The General Data Protection Regulation aims to strengthen the protection of personal data. The current data legislation dates back to 1995 with the Data Protection Directive which has a lack of harmony and has not evolved to deal with the current uses for Data eg marketing. The principles remain the same but the new policy is meant to update standards to fit today’s technology which has changed dramatically since 1995. Today, there are 3 billion internet users compared to 16 million 20 years ago, with the rise of social networks. The GDPR affects all businesses operating within the EU: EU Companies that process personal data, Non-EU companies who offer goods or services to individuals in the EU and Non-EU companies who monitor individual’s behaviour that takes place in the EU. It will come in effect on May 25th 2018 and we have to make these changes now to ensure that we are compliant.


  • CONSENT : Permission and consent are required to send marketing information. The consent must be unambiguous, informed and freely given. Prior to giving consent, data subjects (individuals whom particular personal data is about) must be informed of the right to withdraw consent at any time and it must be easy for them to do so. For children under 16, a parent or guardian must give his approval.
  • RIGHTS FOR DATA SUBJECTS : Right to be informed, Right to access, Right to rectification, Right to erasure, Right to restrict processing, Right to data portability, Right to object, Rights in relation to automated decision making.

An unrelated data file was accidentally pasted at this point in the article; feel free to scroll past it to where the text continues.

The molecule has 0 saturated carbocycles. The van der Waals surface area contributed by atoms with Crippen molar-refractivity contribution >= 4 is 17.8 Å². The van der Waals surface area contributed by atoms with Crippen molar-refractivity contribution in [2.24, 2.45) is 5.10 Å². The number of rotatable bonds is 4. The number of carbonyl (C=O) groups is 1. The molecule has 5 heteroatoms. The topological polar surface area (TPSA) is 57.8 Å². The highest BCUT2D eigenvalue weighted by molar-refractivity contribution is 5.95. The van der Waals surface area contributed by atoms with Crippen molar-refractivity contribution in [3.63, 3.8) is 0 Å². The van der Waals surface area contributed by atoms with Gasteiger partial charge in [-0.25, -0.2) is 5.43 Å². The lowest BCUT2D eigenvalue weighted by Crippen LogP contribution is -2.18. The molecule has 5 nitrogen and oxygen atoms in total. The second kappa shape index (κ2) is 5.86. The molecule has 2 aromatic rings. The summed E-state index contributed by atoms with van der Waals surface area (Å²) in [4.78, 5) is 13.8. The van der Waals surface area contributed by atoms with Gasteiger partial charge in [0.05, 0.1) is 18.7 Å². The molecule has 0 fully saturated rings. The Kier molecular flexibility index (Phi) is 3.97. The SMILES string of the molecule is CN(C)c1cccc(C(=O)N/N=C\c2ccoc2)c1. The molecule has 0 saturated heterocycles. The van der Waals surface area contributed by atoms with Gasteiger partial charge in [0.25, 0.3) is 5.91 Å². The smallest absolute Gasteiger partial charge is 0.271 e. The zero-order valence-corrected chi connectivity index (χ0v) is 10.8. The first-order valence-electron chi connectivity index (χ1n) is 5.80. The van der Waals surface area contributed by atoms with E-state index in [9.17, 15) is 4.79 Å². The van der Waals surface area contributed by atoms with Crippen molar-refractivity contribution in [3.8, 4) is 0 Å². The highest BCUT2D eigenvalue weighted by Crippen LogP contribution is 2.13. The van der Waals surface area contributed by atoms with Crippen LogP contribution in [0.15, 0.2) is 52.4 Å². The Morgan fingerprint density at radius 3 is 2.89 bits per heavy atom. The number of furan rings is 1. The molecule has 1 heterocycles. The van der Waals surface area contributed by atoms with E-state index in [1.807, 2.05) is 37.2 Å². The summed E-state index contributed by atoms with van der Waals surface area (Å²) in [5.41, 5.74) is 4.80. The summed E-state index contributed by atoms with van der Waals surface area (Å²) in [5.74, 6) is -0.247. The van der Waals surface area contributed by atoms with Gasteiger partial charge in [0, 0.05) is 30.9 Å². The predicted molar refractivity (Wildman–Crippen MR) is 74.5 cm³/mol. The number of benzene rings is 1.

• DATA BREACHES : for example the destruction, loss, alteration, unauthorised disclosure of or access to personal data, human error. New mandatory obligation to notify data breaches to the regulator ASAP but not later than 72 hours and if notification is not made after 72 hours a reasoned justification is needed.
  • ADMINISTRATIVE FINES AND COMPENSATION : Under the GDPR, data subjects will have a right to sue and recover material or non-material damages, e.g. loss of personal data, damage to reputation, loss of confidentiality. The current maximum fines are €3000 but GDPR fines are up to €20 million or 4% of the Turnover.
  • INCREASED TERRITORIAL SCOPE : The policy applies to all companies processing the data of E.U. subjects , regardless of the company’s location.
  • PRIVACY BY DESIGN : Data protection has to be included in the initial system design rather than added later.




1/ AUDIT :

  • You are required to document what personal data you hold, where it came from and who you share it with.
  • It is recommended to conduct an information audit across the organisation or within particular business areas which need to be GDPR compliant.


  • You should check your procedures to ensure they cover all the rights individuals have, including how you would delete personal data or provide data electronically and in common used format.
  • You should identify the lawful basis for your processing activity in the GDPR, document it and update your notices.


  • You should update your procedure for dealing with subject requests to handle them within the new timescales;
  • You should review how to seek, record and manage consent and whether you need to make any changes.
  • You should also put a system in place to verify individuals’ age and to obtain parental or guardian consent for any data processing activity.
  • Finally you should make sure you have the right procedures in place to detect, report and investigate a personal data breach.